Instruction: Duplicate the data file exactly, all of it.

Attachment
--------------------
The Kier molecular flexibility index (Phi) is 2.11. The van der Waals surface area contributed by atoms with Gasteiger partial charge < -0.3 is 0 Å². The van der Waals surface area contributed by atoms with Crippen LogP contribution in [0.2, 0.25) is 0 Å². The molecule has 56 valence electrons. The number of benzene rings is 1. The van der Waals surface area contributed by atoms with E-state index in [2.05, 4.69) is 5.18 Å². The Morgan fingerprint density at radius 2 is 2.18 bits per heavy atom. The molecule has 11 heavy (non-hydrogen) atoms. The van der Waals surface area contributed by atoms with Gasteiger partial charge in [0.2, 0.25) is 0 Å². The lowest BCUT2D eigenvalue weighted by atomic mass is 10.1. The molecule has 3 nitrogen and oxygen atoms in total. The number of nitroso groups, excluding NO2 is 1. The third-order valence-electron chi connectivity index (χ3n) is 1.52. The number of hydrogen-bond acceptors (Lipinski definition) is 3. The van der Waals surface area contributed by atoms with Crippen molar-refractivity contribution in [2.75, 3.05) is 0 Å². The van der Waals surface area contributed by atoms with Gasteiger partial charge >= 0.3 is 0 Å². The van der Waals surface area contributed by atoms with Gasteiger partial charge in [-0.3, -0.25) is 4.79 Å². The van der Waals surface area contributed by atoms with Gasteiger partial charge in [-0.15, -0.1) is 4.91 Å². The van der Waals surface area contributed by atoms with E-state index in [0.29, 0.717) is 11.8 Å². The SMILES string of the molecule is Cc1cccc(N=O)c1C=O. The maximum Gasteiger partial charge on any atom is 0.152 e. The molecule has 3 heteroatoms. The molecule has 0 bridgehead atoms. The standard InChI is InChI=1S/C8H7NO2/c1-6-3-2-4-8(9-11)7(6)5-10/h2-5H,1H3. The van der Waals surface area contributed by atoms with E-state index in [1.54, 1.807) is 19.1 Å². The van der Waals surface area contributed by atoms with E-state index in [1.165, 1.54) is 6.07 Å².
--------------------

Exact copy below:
The Kier molecular flexibility index (Phi) is 2.11. The van der Waals surface area contributed by atoms with Gasteiger partial charge < -0.3 is 0 Å². The van der Waals surface area contributed by atoms with Crippen LogP contribution in [0.2, 0.25) is 0 Å². The molecule has 56 valence electrons. The number of benzene rings is 1. The van der Waals surface area contributed by atoms with E-state index in [2.05, 4.69) is 5.18 Å². The Morgan fingerprint density at radius 2 is 2.18 bits per heavy atom. The molecule has 11 heavy (non-hydrogen) atoms. The van der Waals surface area contributed by atoms with Gasteiger partial charge in [0.2, 0.25) is 0 Å². The lowest BCUT2D eigenvalue weighted by atomic mass is 10.1. The molecule has 3 nitrogen and oxygen atoms in total. The number of nitroso groups, excluding NO2 is 1. The third-order valence-electron chi connectivity index (χ3n) is 1.52. The number of hydrogen-bond acceptors (Lipinski definition) is 3. The van der Waals surface area contributed by atoms with Crippen molar-refractivity contribution in [2.75, 3.05) is 0 Å². The van der Waals surface area contributed by atoms with Gasteiger partial charge >= 0.3 is 0 Å². The van der Waals surface area contributed by atoms with Gasteiger partial charge in [-0.3, -0.25) is 4.79 Å². The van der Waals surface area contributed by atoms with Gasteiger partial charge in [-0.15, -0.1) is 4.91 Å². The van der Waals surface area contributed by atoms with E-state index in [0.29, 0.717) is 11.8 Å². The SMILES string of the molecule is Cc1cccc(N=O)c1C=O. The maximum Gasteiger partial charge on any atom is 0.152 e. The molecule has 3 heteroatoms. The molecule has 0 bridgehead atoms. The standard InChI is InChI=1S/C8H7NO2/c1-6-3-2-4-8(9-11)7(6)5-10/h2-5H,1H3. The van der Waals surface area contributed by atoms with E-state index in [1.54, 1.807) is 19.1 Å². The van der Waals surface area contributed by atoms with E-state index in [1.165, 1.54) is 6.07 Å².